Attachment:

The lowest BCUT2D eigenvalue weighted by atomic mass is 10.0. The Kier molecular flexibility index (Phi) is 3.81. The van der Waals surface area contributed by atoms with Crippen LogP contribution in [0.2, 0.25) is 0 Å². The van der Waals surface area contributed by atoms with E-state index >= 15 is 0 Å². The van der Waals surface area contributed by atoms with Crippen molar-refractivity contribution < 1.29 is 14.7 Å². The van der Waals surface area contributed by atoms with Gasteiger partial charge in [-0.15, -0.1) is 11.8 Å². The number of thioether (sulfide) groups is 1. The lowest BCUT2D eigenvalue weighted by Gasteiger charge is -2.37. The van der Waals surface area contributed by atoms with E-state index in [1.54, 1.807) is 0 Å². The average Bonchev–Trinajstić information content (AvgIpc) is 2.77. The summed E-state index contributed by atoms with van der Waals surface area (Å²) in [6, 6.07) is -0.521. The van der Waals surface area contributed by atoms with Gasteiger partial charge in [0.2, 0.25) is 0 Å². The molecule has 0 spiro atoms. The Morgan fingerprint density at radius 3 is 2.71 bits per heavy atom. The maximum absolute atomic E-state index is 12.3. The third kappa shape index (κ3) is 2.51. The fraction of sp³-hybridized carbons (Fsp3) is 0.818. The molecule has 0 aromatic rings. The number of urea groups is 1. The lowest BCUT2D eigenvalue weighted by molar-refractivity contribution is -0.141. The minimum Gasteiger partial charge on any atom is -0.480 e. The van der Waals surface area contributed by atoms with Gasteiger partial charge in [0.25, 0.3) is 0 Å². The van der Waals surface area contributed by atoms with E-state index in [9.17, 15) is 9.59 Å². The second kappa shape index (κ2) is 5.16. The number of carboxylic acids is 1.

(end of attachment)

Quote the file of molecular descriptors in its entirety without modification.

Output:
The lowest BCUT2D eigenvalue weighted by atomic mass is 10.0. The Kier molecular flexibility index (Phi) is 3.81. The van der Waals surface area contributed by atoms with Crippen LogP contribution in [0.2, 0.25) is 0 Å². The van der Waals surface area contributed by atoms with E-state index >= 15 is 0 Å². The van der Waals surface area contributed by atoms with Crippen molar-refractivity contribution < 1.29 is 14.7 Å². The van der Waals surface area contributed by atoms with Gasteiger partial charge in [-0.15, -0.1) is 11.8 Å². The number of thioether (sulfide) groups is 1. The lowest BCUT2D eigenvalue weighted by Gasteiger charge is -2.37. The van der Waals surface area contributed by atoms with E-state index in [1.54, 1.807) is 0 Å². The average Bonchev–Trinajstić information content (AvgIpc) is 2.77. The summed E-state index contributed by atoms with van der Waals surface area (Å²) in [6, 6.07) is -0.521. The van der Waals surface area contributed by atoms with Gasteiger partial charge in [0.2, 0.25) is 0 Å². The molecule has 0 spiro atoms. The Morgan fingerprint density at radius 3 is 2.71 bits per heavy atom. The maximum absolute atomic E-state index is 12.3. The third kappa shape index (κ3) is 2.51. The fraction of sp³-hybridized carbons (Fsp3) is 0.818. The molecule has 0 aromatic rings. The number of urea groups is 1. The lowest BCUT2D eigenvalue weighted by molar-refractivity contribution is -0.141. The minimum Gasteiger partial charge on any atom is -0.480 e. The van der Waals surface area contributed by atoms with Gasteiger partial charge in [0.25, 0.3) is 0 Å². The van der Waals surface area contributed by atoms with E-state index in [9.17, 15) is 9.59 Å². The second kappa shape index (κ2) is 5.16. The number of carboxylic acids is 1.